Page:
Composing a Landscape Pt. 3: Willow Sanctuary

By Katie Kramer

Willow trees are stunningly captivating. They seem to be moving, even without a breeze. The gentle droopiness of their cascading branches creates a curtain of intimacy beneath them. The calming and harmless nature of willow trees always puts me at ease. One of the important elements of the Willow Sanctuary Design Build was that the willow tree should be preserved, as it was a part of the client’s home.

With the home’s Contemporary style, I decided to write a Contemporary piece of music to represent this outdoor environment. The beginning of the Contemporary era of music began with Impressionism during the late 1800s to the early 1900s. This style was influenced by the art and poetry created during this time and mainly focused on originality since artists were against being classified as “Romantic.” Because of this, composers rejected the rules of music theory that were set in stone for centuries. They used dissonances regularly, created complex rhythms, and composed music that was much more percussive. I took inspiration from Claude Debussy (although he strongly disliked being called an Impressionist) and composed a piece for solo piano:

For the composition, I decided to not stray too much from the home key to create a peaceful sensation of being where one is meant to be, or making one feel at home. The music is constantly in motion, as are the branches of a willow tree. Dissonance was sprinkled throughout the piece to evoke emotion. The deep bass notes were meant to serve as a structure to the piece, as well as symbolizing the structure of the wraparound deck at Willow Sanctuary. The sixteenth notes in the middle of the piece represented the trickling water in the water feature.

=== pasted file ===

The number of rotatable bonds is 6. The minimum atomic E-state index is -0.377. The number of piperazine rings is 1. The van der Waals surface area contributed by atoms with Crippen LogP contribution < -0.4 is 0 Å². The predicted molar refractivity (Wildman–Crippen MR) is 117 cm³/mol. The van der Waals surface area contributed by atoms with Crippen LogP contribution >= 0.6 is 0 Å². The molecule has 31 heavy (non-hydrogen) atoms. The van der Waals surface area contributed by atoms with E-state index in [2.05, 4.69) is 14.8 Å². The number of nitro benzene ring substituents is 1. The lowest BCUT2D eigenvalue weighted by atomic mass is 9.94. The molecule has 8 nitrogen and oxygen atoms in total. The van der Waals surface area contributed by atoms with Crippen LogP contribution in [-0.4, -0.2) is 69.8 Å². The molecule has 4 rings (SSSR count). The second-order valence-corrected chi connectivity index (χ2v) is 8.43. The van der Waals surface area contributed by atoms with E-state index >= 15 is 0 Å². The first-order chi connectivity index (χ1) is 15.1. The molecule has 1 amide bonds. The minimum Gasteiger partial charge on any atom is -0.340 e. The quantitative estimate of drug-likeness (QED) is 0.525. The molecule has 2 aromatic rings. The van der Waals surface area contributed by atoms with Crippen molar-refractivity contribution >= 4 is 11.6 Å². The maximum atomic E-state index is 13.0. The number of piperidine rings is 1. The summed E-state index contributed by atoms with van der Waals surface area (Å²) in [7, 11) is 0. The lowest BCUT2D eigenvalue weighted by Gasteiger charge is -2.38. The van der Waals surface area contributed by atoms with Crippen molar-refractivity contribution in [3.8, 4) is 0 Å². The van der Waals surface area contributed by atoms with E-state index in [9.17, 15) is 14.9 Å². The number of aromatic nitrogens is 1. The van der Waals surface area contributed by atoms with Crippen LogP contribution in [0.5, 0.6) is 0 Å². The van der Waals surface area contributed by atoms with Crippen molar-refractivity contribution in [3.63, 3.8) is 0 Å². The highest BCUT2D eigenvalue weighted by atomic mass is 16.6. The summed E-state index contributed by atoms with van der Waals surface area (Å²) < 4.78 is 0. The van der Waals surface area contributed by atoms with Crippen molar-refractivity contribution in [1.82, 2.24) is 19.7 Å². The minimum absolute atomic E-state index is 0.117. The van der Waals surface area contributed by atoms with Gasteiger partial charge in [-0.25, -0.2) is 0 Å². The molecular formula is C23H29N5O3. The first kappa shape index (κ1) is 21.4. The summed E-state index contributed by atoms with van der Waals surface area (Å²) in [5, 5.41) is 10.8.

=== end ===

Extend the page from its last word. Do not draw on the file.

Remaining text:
Music is more impactful than we may believe. Classical music can help us work faster, work more efficiently, and it can improve memory. Music can influence the way we think. During the Third Reich, music used at Nazi rallies inspired people to join the movement, regardless of whether or not they morally agreed with Hitler. We feel such strong pulls to certain beats that we have no choice but to dance. Centuries ago (as well as in the present), some types of music and even some modes were forbidden because they had such a strong influence on listeners that those in charge feared the music’s power.

Think about your commute into work. Do you have a better day after a silent drive or after you listen to your favorite radio station or your favorite playlist on your phone? With that in mind, think about your surrounding landscape. You are the composer of your yard’s symphony. You can determine the instrumentation, the tempo, and the feeling of the piece. Listen and observe your environment to tweak your music to your heart’s content. What does your dream outdoor environment sound like?

Matching aesthetic and musicality creates seamless flow from the inside, out. Photography by David Winger.

Composing a Landscape is a series by Katie Kramer. Read the previous part of the series here: Part 1 – The Impact of Music, and Part 2 – Red Renaissance.